Alito hearings get under way
The enormous tension and hype surrounding the Samuel Alito confirmation hearings made the actual event quite anti-climactic, almost farcical. Democrats made their predictable pompous speeches about the importance of judicial precedent (stare decisis) and the invidual right to privacy; to his credit, Alito acknowledged that such a right exists. Unlike her colleagues, Sen. Diane Feinstein actually asked questions, and listened. For their part, the Republicans mostly lobbed easy questions and made gestures of fawning admiration. I was disappointed in Sen. Lindsey Graham, known as an independent-minded conservative, for his lame "wouldn't you agree?" lectures about the rights of prisoners of war, or the lack thereof. What is the point of making everyone wait through that? Almost everyone has made their position known, and few if any senators' votes will be swayed, whatever Alito says to the Judiciary Committee.
Alito may not be as perfectly poised as John Roberts, but I was impressed by him nonetheless. He did slightly better than Roberts in terms of answering questions directly. Regarding the opinion he wrote in 1985 -- that "the Constitution does not protect a right to an abortion" -- I didn't like his excuse that that "was as a line attorney in the Department of Justice in the Reagan administration." (see the Washington Post) He did say he would appraoch any case that came before him with an "open mind," which is all anyone can ask. Unless someone can find evidence that he has gone back on his word on important matters in the past, there is no reason to doubt him. He handled the grilling well, and demonstrated that he has the mind and temperment to serve as a judge on the highest court.
All indications are that the Democrats were prepared for an all-out attack. On NBC's Meet the Press on Sunday, Tim Russert really put Sen. Chuck Schumer on the spot. Since the Republican minority went along with the nominations of avowed liberals Ruth Bader Ginsberg and Stephen Breyer when they were nominated by Bill Clinton early in his term, and since the standing committee of the American Bar Association rated Alito "'Well Qualified' by unanimous vote" (with one recusal; that is the highest possible rating), why not let the majority have its way with Alito? Schumer responded with a forced grin, and he must have been in agony. He knew he was in the wrong, but he had to stick to the party line. The Republicans have been upbraided for all sorts of bad things lately, but this was one of those times that reminds me why I'm glad I'm no longer sympathetic to the Democrats.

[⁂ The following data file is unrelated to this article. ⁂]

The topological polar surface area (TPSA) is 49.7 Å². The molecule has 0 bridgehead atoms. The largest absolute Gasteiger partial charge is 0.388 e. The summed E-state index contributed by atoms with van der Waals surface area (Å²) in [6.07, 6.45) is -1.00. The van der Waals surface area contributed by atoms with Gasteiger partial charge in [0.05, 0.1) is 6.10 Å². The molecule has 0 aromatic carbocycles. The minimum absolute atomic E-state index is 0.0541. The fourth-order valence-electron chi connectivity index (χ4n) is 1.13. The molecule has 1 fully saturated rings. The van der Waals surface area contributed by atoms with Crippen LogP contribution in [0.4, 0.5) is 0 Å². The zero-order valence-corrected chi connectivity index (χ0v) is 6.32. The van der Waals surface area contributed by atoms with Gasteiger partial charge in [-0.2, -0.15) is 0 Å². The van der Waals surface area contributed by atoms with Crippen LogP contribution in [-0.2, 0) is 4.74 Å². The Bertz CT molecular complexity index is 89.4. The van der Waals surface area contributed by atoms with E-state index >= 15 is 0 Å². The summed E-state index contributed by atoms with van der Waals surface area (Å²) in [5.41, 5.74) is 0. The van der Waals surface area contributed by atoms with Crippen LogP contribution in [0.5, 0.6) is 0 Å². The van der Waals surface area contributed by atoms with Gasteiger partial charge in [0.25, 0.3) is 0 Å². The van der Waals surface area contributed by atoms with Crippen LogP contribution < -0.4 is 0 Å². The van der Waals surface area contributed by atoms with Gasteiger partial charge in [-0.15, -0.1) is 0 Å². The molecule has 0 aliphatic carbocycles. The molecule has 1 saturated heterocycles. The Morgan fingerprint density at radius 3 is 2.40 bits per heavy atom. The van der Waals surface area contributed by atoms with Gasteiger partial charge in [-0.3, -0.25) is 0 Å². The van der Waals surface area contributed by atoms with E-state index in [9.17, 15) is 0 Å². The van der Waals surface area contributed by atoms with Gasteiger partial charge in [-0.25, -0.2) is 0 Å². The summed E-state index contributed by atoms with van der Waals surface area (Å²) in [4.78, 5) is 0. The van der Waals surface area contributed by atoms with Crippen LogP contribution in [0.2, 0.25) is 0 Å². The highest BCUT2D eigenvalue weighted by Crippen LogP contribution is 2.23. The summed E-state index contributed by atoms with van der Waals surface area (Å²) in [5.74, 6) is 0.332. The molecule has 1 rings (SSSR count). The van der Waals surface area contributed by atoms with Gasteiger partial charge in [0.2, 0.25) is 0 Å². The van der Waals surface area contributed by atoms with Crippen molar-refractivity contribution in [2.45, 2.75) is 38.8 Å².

So, will the Democrats really invoke the "extraordinary circumstances" criterion to justify a filibuster on Alito? Frankly, I find that hard to believe, but it cannot be ruled out entirely. Anyone who truly believes that Alito is "extreme" or "outside the mainstream," as Senators Durbin and Schumer keep saying, is just plain nuts.
The Supreme Court table has been updated.
Note on Roe v. Wade
It's too bad more Democrats can't make the distinction between having an opinion on the issue of abortion, versus having an opinion on the constitutional propriety of the Roe v. Wade decision. Stretching the implied constitutional right to privacy into the right to a medical procedure to which many people vehemently object shows scant regard for the actual words of the Constitution. If interpretations can be made so loosely by one court, then they could be made just as loosely by a different court in the future, in a way that might not be nearly as favorable. As classical liberals (as opposed to modern liberals) know, the Constitution protects us all from the abuse of power by government officials, and Roe v. Wade was a classic abuse of power. What goes around comes around.
Virginia Cost Cutting blog
Delegate Chris Saxman, who represents the 20th District in the House of Delegates, has begun a new blog to keep constituents informed about ongoing progress in his efforts to trim fat in the state budget and to put the brakes on those who want to spend the burgeoning (and unnecessary) surplus before taxpayers in the Old Dominion figure out what is going on. See Virginia Cost Cutting.